Have you been told you need a Family Report?
If you are going through the process of separation and children are involved it is likely that a Family Report will be required. Parents often find this process daunting and worry about what effect the report will have on the outcome of time spending arrangements with their children. Here is what you need to know about Family Reports and tips to make a good impression.
What is a Family Report?
A Family Report is a document written by a Family Consultant (commonly referred to as a Report Writer) appointed by the Court in parenting matters. A Family Consultant is generally a qualified social worker or psychologist whose role is to provide an independent assessment of the issues in the case and make recommendations as to parenting arrangements for the child/ren. Those recommendations assist the parents and Judge hearing the case to make an interim and/or final determination about the most appropriate parenting arrangement.
How is a Family Report prepared?
The Court will Order that a Family Report be prepared in most parenting matters, however the parties (through their legal representatives) can also jointly commission a Family Report. The Report Writer will have access to all of the material in the matter including affidavits of the parties or other witnesses and copies of any subpoenaed material. The Report Writer will then conduct interviews with both parents, the partners of each parent, the children and other members of your household. These interviews will be held at either the Court or at the office of the Report Writer. You should be aware that nothing is confidential and anything you say to the Report Writer may be recorded and put into the Family Report.
What to say to the children about the Family Report?
Depending on the age of the children, the Report Writer may interview them to determine their wishes or views. It is important to remember however, that the primary consideration is what is in the best interests of the child and the parenting arrangement ordered by the Court may be contrary to the child’s wishes. If the Report Writer requests an interview with your child you should explain that they are going to see a Family Consultant because the Court is interested in their views and want to know what they think. You should encourage your child to speak freely and that no matter what they tell the Family Consultant, you will support them and accept their input. It is important that you in no way influence your child as to what to say or pressure them to talk about what they said. However, your child may wish to express how they are feeling and it is important you support them at this time.
The Court often places significant weight on the recommendations of the Report Writer given their experience with child welfare matters and impartial status in the proceedings. It is therefore extremely important that you are prepared for the interview with the Report Writer to ensure that you put your best foot forward.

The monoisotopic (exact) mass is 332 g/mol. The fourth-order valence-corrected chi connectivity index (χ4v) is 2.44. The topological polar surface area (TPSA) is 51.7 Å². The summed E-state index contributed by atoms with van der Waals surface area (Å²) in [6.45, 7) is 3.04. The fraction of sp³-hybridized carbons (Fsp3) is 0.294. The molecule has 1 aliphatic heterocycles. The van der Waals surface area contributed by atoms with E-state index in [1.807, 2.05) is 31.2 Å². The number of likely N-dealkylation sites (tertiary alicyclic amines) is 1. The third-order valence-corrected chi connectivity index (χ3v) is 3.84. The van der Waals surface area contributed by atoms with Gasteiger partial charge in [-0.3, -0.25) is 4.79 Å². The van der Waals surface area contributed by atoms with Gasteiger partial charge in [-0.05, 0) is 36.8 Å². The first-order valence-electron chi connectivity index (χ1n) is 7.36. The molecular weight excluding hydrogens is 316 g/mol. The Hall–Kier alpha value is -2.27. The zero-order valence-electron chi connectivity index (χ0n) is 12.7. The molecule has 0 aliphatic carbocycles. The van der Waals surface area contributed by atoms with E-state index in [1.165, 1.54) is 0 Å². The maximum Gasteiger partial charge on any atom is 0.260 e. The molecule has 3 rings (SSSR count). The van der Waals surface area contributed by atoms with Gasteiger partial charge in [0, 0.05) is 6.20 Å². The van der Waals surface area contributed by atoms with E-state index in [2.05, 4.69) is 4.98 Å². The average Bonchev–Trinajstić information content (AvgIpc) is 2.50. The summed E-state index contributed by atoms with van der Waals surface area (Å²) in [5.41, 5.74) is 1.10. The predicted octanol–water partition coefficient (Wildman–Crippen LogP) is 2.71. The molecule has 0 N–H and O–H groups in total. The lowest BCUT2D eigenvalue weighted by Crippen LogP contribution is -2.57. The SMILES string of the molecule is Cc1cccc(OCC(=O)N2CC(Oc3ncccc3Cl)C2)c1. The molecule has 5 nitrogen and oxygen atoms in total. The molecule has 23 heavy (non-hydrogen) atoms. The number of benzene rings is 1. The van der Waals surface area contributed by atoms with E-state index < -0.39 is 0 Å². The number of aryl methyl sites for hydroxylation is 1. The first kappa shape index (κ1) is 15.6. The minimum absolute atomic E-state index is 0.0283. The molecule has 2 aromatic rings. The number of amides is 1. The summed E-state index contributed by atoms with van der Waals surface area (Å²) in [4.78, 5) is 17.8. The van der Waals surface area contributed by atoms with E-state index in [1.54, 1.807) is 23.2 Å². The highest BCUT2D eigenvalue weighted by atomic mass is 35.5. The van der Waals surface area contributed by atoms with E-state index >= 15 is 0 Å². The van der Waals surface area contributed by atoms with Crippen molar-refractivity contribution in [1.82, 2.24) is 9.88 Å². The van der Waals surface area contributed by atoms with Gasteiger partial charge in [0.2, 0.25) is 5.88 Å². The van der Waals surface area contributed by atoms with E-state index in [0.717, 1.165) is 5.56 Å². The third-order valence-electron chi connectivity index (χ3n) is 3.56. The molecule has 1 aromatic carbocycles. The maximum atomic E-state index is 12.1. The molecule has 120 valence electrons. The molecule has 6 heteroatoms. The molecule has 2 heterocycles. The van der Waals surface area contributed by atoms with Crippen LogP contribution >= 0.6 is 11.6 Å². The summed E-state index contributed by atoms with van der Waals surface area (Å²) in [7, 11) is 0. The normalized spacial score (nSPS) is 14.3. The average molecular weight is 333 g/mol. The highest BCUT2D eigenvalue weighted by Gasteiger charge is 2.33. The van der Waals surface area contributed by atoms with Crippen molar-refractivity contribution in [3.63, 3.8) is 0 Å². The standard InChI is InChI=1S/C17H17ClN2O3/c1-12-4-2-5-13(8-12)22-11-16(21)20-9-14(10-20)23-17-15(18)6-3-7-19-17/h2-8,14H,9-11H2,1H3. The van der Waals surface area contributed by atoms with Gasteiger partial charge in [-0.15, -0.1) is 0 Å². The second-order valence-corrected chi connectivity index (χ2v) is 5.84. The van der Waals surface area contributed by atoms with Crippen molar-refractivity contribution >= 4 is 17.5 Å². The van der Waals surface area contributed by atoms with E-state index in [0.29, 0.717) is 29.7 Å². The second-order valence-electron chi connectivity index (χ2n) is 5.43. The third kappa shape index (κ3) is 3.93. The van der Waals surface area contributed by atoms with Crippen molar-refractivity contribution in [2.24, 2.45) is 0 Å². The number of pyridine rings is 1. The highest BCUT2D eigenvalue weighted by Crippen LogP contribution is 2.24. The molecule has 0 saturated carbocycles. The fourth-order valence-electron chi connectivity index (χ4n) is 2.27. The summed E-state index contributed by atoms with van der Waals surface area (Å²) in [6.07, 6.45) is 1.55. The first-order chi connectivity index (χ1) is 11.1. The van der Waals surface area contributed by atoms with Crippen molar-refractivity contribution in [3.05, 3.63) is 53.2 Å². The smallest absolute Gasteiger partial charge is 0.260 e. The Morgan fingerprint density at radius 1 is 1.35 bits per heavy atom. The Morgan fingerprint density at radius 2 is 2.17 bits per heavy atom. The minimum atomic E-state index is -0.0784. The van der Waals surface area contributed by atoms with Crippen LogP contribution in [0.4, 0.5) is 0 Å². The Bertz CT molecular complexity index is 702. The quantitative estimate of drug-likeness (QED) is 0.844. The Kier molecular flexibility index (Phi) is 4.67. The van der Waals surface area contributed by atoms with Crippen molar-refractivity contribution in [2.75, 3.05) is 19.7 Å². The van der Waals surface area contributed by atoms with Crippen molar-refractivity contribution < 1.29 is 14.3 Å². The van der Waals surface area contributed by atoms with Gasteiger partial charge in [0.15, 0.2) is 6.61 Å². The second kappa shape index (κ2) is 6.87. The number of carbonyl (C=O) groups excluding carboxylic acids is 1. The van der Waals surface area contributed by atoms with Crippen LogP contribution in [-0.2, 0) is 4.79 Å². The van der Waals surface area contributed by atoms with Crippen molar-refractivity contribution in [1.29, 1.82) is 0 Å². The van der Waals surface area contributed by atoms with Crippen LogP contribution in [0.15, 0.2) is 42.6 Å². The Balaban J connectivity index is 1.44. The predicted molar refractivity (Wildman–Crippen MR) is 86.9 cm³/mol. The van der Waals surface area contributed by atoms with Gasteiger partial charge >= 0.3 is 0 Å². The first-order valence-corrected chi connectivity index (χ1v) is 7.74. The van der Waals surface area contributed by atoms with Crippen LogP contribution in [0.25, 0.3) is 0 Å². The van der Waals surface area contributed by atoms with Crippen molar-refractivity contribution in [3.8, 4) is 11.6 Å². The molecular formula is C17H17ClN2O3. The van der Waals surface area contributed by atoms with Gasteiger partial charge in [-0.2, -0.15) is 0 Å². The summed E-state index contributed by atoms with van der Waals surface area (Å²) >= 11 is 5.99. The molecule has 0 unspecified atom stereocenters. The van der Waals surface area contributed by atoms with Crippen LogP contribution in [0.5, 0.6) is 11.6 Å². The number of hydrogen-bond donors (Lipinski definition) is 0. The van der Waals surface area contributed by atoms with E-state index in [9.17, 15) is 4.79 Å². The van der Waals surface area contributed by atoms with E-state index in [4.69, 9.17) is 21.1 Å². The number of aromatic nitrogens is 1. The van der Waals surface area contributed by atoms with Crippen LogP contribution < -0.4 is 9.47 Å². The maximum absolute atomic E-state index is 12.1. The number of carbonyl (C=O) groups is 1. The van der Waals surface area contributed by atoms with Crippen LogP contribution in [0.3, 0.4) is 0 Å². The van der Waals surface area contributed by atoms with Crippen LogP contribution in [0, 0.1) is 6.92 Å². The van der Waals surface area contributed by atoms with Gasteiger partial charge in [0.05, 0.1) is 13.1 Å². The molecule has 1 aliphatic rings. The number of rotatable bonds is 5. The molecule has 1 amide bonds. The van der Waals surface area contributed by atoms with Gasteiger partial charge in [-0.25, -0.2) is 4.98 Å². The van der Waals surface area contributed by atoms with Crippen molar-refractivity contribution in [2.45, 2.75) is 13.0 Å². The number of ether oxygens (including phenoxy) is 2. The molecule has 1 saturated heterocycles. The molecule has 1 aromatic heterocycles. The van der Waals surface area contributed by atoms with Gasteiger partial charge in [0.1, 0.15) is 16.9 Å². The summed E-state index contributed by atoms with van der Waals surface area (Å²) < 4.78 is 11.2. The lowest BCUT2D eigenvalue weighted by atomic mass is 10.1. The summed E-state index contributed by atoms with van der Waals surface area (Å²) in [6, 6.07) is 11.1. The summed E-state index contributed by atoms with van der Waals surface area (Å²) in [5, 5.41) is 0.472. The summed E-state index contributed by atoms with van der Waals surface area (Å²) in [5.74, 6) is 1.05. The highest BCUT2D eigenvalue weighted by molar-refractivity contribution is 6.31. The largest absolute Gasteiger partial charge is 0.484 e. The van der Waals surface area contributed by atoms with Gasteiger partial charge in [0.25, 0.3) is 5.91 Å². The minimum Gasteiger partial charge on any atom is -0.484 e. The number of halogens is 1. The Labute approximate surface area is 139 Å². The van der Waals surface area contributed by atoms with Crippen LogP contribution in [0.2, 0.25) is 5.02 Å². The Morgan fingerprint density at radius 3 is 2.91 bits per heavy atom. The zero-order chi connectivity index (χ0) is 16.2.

Tips to make a good impression
- Be honest – You need to be honest and be yourself. The Report Writer has often read much of the Court material and will know the details of the dispute and past behaviour.
- Focus on the child/ren – Like the Court, the Report Writer’s primary consideration is the best interests of the child. Make a good impression by focusing on the child/ren and not the negatives of the other party.
- Be mindful of your actions not just your words – The Report Writer will not only be listening to your responses but also watching your interactions around the child/ren and other parties. Avoid reacting to confrontation and give an impression that you are responsible enough to not let your emotions control you.
- Be available and co-operative – Well prepared and efficient people will always make a good impression.
- Always be on time – Treat the interview like a job interview and make a good impression from the beginning by being on time.
- Dress well – The Report Writer is human and will be influenced by your appearance. If you dress well, it will show you are taking the process seriously.
- Be respectful and courteous – Avoid bad language and voice your concerns clearly. Be respectful of the other parties and avoid negative remarks about the other parties or the legal system.
- Avoid aggression – Aggressive behaviour is never helpful. At best, it will bring your character into question and at worst it may raise questions about the risk you pose to the child/ren.
- Avoid directly contacting the Report Writer – If you are not happy with the Family Report or the recommendations, the appropriate place to challenge it is the Court itself. Avoid contacting the Report Writer. You should raise your concerns with your lawyer (if you have one) or in Court if you do not.
For more information about the Family Report process or your parenting matter, please contact our experienced Family Law team today